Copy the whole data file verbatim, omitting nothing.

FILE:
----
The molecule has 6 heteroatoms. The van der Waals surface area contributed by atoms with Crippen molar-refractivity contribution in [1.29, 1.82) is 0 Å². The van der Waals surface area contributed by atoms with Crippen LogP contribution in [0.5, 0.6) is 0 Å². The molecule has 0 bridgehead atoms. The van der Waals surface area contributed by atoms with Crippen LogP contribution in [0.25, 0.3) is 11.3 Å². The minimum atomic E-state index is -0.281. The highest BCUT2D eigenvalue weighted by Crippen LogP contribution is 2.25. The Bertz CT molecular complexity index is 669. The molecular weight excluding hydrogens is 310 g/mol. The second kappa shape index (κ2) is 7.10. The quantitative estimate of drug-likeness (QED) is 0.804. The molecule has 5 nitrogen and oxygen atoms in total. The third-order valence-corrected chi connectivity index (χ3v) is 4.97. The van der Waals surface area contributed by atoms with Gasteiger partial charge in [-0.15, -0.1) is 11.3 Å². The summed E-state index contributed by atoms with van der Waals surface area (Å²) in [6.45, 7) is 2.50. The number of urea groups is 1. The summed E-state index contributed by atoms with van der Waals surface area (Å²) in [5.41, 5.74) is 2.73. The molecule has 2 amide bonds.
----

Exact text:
The molecule has 6 heteroatoms. The van der Waals surface area contributed by atoms with Crippen molar-refractivity contribution in [1.29, 1.82) is 0 Å². The van der Waals surface area contributed by atoms with Crippen LogP contribution in [0.5, 0.6) is 0 Å². The molecule has 0 bridgehead atoms. The van der Waals surface area contributed by atoms with Crippen LogP contribution in [0.25, 0.3) is 11.3 Å². The minimum atomic E-state index is -0.281. The highest BCUT2D eigenvalue weighted by Crippen LogP contribution is 2.25. The Bertz CT molecular complexity index is 669. The molecular weight excluding hydrogens is 310 g/mol. The second kappa shape index (κ2) is 7.10. The quantitative estimate of drug-likeness (QED) is 0.804. The molecule has 5 nitrogen and oxygen atoms in total. The third-order valence-corrected chi connectivity index (χ3v) is 4.97. The van der Waals surface area contributed by atoms with Gasteiger partial charge in [-0.15, -0.1) is 11.3 Å². The summed E-state index contributed by atoms with van der Waals surface area (Å²) in [6.45, 7) is 2.50. The number of urea groups is 1. The summed E-state index contributed by atoms with van der Waals surface area (Å²) in [5.41, 5.74) is 2.73. The molecule has 2 amide bonds.